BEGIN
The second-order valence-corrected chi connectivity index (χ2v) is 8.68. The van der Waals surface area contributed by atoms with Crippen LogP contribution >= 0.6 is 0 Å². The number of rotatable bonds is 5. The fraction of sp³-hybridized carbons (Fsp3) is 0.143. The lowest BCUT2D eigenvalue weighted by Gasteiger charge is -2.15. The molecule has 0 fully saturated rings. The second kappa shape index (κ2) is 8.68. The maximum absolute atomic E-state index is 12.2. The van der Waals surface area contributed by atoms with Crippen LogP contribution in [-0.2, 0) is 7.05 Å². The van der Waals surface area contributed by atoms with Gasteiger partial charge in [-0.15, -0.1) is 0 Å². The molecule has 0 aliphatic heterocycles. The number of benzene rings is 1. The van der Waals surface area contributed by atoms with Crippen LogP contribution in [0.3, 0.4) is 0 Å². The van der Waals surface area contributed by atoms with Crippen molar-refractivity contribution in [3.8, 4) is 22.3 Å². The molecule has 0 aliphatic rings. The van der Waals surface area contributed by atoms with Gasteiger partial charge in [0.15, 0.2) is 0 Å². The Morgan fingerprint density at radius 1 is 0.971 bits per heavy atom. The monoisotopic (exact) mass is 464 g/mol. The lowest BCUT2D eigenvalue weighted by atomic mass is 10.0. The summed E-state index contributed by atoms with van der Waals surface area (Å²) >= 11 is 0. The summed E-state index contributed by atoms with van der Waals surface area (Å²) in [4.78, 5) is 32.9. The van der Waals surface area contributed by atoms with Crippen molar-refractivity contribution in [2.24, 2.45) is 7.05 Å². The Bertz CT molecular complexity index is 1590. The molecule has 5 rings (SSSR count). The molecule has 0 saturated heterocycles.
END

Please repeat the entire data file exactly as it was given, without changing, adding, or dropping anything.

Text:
The second-order valence-corrected chi connectivity index (χ2v) is 8.68. The van der Waals surface area contributed by atoms with Crippen LogP contribution >= 0.6 is 0 Å². The number of rotatable bonds is 5. The fraction of sp³-hybridized carbons (Fsp3) is 0.143. The lowest BCUT2D eigenvalue weighted by Gasteiger charge is -2.15. The molecule has 0 fully saturated rings. The second kappa shape index (κ2) is 8.68. The maximum absolute atomic E-state index is 12.2. The van der Waals surface area contributed by atoms with Crippen LogP contribution in [-0.2, 0) is 7.05 Å². The van der Waals surface area contributed by atoms with Gasteiger partial charge in [-0.15, -0.1) is 0 Å². The molecule has 0 aliphatic heterocycles. The number of benzene rings is 1. The van der Waals surface area contributed by atoms with Crippen LogP contribution in [0.3, 0.4) is 0 Å². The van der Waals surface area contributed by atoms with Crippen molar-refractivity contribution in [3.8, 4) is 22.3 Å². The molecule has 0 aliphatic rings. The van der Waals surface area contributed by atoms with Gasteiger partial charge in [0.15, 0.2) is 0 Å². The Morgan fingerprint density at radius 1 is 0.971 bits per heavy atom. The monoisotopic (exact) mass is 464 g/mol. The lowest BCUT2D eigenvalue weighted by atomic mass is 10.0. The summed E-state index contributed by atoms with van der Waals surface area (Å²) >= 11 is 0. The summed E-state index contributed by atoms with van der Waals surface area (Å²) in [4.78, 5) is 32.9. The van der Waals surface area contributed by atoms with Crippen molar-refractivity contribution in [2.24, 2.45) is 7.05 Å². The Bertz CT molecular complexity index is 1590. The molecule has 5 rings (SSSR count). The molecule has 0 saturated heterocycles.